I am writing these words during a 14-hour flight from New York to Delhi. After landing in Delhi, I will catch another flight, this one to Patna. I am going to Patna to cremate my mother.
Ten years ago, almost to the day, I was on a highway outside Washington DC and I thought that my mother had died. She was visiting us from India because my first child had been born. That morning I was driving with Ma to my sister’s home. I was to take a plane later that day to Atlanta, where I was going to interview the actor Manoj Bajpai.
Only a few miles from my sister’s house, as I was driving, I looked at Ma, who was on the seat beside me. Her eyes were open but her gaze was unfocused. She certainly didn’t appear to hear me. Her body had gone rigid. Ma, I said softly, and then Ma again, louder and louder. We must have been driving at 120 kmph and I began to change lanes, getting to the slower lanes, and then exiting till I came to a stop on a suburban street.
Did I sprinkle water on her? I cannot say. But my mother seemed to awaken from a sleep. She remembered nothing. And soon she was fine. Before I said goodbye to her at my sister’s house, Ma asked me if she should prepare some suji ka halwa for Manoj Bajpai.
This is how one can think of many women in our society: they are survivors. They have endured so much, they have carried such burdens, weathered so many storms. And we, who are their children, are the beneficiaries because, at the end, we are asked if we want some mango, or milk, or suji ka halwa.
When I was a child, hanging in our family’s drawing room was a black and white studio photograph. It showed my young mother with her BA degree in Hindi literature from Patna Women’s College. On a small table next to her, the photographer had placed Ma’s gold medal. My mother was the daughter of a policeman; two of her brothers were in the prison bureaucracy. She didn’t grow up in a literary milieu but she wanted to be a writer and a Hindi scholar; I believe she never overcame the bitterness of having her dreams thwarted by marriage and motherhood. As a result, rightly or wrongly, I felt that by writing books I was living her dream.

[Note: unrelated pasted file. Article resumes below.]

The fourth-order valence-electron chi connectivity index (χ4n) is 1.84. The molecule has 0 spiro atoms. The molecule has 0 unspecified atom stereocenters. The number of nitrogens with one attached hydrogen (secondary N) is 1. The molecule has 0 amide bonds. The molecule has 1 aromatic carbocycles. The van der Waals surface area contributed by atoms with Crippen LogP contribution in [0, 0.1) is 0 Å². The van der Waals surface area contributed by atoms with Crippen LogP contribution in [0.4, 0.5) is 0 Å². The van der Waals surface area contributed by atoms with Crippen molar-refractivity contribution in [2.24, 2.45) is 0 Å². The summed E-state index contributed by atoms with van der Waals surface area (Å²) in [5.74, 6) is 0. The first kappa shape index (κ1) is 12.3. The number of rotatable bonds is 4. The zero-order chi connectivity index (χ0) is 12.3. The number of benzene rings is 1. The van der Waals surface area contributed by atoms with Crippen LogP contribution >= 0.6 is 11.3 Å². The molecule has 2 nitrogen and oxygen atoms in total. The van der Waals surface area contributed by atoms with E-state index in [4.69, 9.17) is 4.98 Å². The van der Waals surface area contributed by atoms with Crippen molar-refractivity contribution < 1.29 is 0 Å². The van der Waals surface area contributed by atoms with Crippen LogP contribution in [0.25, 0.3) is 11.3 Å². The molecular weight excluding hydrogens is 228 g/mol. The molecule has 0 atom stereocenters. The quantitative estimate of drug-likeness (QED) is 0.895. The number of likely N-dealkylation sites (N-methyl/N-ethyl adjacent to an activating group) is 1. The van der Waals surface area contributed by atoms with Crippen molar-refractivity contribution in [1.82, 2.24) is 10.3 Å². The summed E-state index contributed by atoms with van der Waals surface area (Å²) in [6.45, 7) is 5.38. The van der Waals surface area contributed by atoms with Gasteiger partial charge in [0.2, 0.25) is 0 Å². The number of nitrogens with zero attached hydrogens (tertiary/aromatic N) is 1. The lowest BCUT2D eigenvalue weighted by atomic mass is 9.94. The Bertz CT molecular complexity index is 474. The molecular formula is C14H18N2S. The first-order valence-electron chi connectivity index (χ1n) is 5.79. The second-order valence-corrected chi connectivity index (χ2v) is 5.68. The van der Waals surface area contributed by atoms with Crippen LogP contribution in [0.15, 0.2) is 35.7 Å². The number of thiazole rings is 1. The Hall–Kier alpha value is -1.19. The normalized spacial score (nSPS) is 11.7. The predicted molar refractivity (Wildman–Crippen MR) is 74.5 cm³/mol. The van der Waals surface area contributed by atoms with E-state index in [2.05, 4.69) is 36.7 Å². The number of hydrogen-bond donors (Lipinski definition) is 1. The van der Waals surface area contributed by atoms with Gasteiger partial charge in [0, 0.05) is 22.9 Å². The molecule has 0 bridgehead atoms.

In conversations on the phone, I would mention my battle with various deadlines. Ma encouraged me. I would tell her of literary festivals I was attending in cities all over the world. She used to express pride. But I always wondered whether Ma heard in my voice the guilt I felt about not coming to Patna more often than I did.
When I spoke to her last, I told Ma that I would visit her in mid-February because I had received an invitation to the Patna Literature Festival. Ma had been unwell for over a week. My elder sister, who is a doctor, had been sending me optimistic updates on Ma’s health.
Last night, my sister seemed to hesitate. I quickly went ahead and bought a plane ticket for today. When I woke up, there was no news from my sister but there was a message from a distant relative on Facebook, expressing condolence. I realised that I had missed a very important deadline.
Kumar is the author, most recently, of ‘A Matter of Rats: A Short Biography of Patna’. He teaches English at Vassar College, US